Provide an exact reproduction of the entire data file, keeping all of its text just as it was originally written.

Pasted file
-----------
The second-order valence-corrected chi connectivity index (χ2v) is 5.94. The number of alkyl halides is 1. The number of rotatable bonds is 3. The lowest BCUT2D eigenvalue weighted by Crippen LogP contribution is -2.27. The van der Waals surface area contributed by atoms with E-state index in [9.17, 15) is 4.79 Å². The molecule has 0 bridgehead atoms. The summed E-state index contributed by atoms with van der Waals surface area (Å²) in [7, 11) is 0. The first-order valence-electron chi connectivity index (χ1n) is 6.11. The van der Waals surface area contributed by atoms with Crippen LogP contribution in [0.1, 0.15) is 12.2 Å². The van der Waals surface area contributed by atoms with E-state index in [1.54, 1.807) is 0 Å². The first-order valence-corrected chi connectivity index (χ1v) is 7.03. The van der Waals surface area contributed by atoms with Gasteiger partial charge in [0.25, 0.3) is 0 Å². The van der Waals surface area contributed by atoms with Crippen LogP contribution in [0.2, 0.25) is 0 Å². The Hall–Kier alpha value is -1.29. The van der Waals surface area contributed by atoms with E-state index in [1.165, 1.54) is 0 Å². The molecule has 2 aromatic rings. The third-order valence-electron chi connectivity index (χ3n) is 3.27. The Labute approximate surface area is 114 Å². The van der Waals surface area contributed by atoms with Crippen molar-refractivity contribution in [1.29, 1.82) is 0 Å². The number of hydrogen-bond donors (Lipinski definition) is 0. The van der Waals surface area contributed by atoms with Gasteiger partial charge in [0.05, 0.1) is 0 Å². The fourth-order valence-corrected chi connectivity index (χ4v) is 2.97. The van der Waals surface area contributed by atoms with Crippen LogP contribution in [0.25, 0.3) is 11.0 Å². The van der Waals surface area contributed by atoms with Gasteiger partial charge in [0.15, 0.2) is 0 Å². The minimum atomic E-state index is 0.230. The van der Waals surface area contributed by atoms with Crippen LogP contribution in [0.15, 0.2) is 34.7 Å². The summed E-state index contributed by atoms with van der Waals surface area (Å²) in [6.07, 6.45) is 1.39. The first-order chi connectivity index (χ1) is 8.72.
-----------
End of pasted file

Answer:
The second-order valence-corrected chi connectivity index (χ2v) is 5.94. The number of alkyl halides is 1. The number of rotatable bonds is 3. The lowest BCUT2D eigenvalue weighted by Crippen LogP contribution is -2.27. The van der Waals surface area contributed by atoms with E-state index in [9.17, 15) is 4.79 Å². The molecule has 0 bridgehead atoms. The summed E-state index contributed by atoms with van der Waals surface area (Å²) in [7, 11) is 0. The first-order valence-electron chi connectivity index (χ1n) is 6.11. The van der Waals surface area contributed by atoms with Crippen LogP contribution in [0.1, 0.15) is 12.2 Å². The van der Waals surface area contributed by atoms with E-state index in [1.54, 1.807) is 0 Å². The first-order valence-corrected chi connectivity index (χ1v) is 7.03. The van der Waals surface area contributed by atoms with Gasteiger partial charge in [0.25, 0.3) is 0 Å². The van der Waals surface area contributed by atoms with Crippen LogP contribution in [0.2, 0.25) is 0 Å². The Hall–Kier alpha value is -1.29. The van der Waals surface area contributed by atoms with E-state index in [1.165, 1.54) is 0 Å². The molecule has 2 aromatic rings. The third-order valence-electron chi connectivity index (χ3n) is 3.27. The Labute approximate surface area is 114 Å². The van der Waals surface area contributed by atoms with Crippen molar-refractivity contribution in [1.29, 1.82) is 0 Å². The number of hydrogen-bond donors (Lipinski definition) is 0. The van der Waals surface area contributed by atoms with Gasteiger partial charge in [0.05, 0.1) is 0 Å². The fourth-order valence-corrected chi connectivity index (χ4v) is 2.97. The van der Waals surface area contributed by atoms with Crippen LogP contribution in [0.25, 0.3) is 11.0 Å². The van der Waals surface area contributed by atoms with Gasteiger partial charge in [0.15, 0.2) is 0 Å². The minimum atomic E-state index is 0.230. The van der Waals surface area contributed by atoms with Crippen LogP contribution in [0.15, 0.2) is 34.7 Å². The summed E-state index contributed by atoms with van der Waals surface area (Å²) in [6.07, 6.45) is 1.39. The first-order chi connectivity index (χ1) is 8.72.